At a rally in West Palm Beach Thursday, Donald Trump responded to a wave of sexual-assault allegations by, essentially, asking his supporters which of these scenarios is more likely:
(b) That all of the women accusing this man of sexual misconduct are liars hired by Crooked Hillary Clinton, to distract from the fact that WikiLeaks just revealed her plot to sell off the American government to a cabal of international bankers.
The answer is obvious, is it not?
“These vicious claims about me of inappropriate conduct with women are totally and absolutely false,” Trump declared. “And the Clintons know it. And they know it very well. These claims are all fabricated. They’re pure fiction, and they’re outright lies.”
The Republican nominee made the stakes of those lies perfectly clear, telling his supporters, “For those who control the levers of power in Washington and for the global special interests … Our campaign represents a true existential threat like they haven’t seen before. This is not simply another four-year election. This is a crossroads in the history of our civilization that will determine whether or not we, the people, reclaim control over our government.”
“It’s a global power structure that is responsible for the economic decisions that have robbed our working class, stripped our country of its wealth, and put that money into the pockets of a handful of large corporations and political entities,” Trump continued. “We’ve seen this firsthand in the WikiLeaks documents in which Hillary Clinton meets in secret with international banks to plot the destruction of U.S. sovereignty in order to enrich these global financial powers, her special-interest friends, and her donors.”
Thus, Trump reasoned, “It’s no coincidence these attacks come at the exact same moment, and all together at the same time as WikiLeaks releases documents exposing the massive international corruption of the Clinton machine.”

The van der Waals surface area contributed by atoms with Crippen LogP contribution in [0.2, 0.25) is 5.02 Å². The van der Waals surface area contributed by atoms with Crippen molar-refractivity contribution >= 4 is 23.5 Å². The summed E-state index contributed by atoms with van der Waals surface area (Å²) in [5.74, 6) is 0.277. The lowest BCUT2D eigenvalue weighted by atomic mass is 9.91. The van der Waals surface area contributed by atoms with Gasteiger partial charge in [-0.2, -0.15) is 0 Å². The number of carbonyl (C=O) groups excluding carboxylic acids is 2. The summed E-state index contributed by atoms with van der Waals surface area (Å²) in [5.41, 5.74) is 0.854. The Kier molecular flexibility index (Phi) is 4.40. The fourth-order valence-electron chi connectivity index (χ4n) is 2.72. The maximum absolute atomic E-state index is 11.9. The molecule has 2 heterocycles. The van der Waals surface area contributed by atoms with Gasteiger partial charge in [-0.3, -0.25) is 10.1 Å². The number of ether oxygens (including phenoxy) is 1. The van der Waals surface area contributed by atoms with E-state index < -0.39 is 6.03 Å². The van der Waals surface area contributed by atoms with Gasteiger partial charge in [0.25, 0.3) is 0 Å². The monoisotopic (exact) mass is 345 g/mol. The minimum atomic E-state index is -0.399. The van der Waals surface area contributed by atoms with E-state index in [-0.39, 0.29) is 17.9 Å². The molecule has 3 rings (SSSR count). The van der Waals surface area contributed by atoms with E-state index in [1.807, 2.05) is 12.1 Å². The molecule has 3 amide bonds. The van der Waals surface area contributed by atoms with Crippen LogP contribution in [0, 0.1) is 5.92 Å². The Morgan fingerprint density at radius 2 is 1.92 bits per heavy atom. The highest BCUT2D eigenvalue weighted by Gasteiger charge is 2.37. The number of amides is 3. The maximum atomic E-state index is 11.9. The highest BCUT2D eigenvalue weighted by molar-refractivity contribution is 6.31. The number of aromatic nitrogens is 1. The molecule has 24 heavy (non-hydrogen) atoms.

There are a lot of frightening things about these remarks. For one, Trump’s references to international bankers hell-bent on ending American sovereignty sound, to some ears, like a dog-whistle rendition of the Protocols of the Elders of Zion.
But even if one gives Trump the benefit of the doubt — that he merely intended to make (hyperbolic) reference to the genuine desire among some elites to transcend nationalism and embrace world governance and open borders — his comments would still be terrifying.
He is telling his supporters that there is a global conspiracy to end democratic governance in the United States and that his election is the only thing that can prevent it from succeeding. He is telling them that the conspirators are powerful enough to take control of the entire American media — and may even be capable of stealing the election itself.
If the globalists win on November 8, what will his supporters do on November 9? If American sovereignty can’t be secured through a fair and open political process, must they not emulate their founding fathers and secure it through armed conflict?
Of course, very few Trump voters will take the mogul’s rhetoric to its heinous — but logical — conclusion. But very few people can hurt very many.
Beyond violence, Trump’s delegitimization of the democratic process threatens to exacerbate the political dysfunction that has crippled American governance and pushed the nation to the brink of debt default.
All of which is to say: Donald Trump is going to be a problem for the United States for a lot longer than one more month.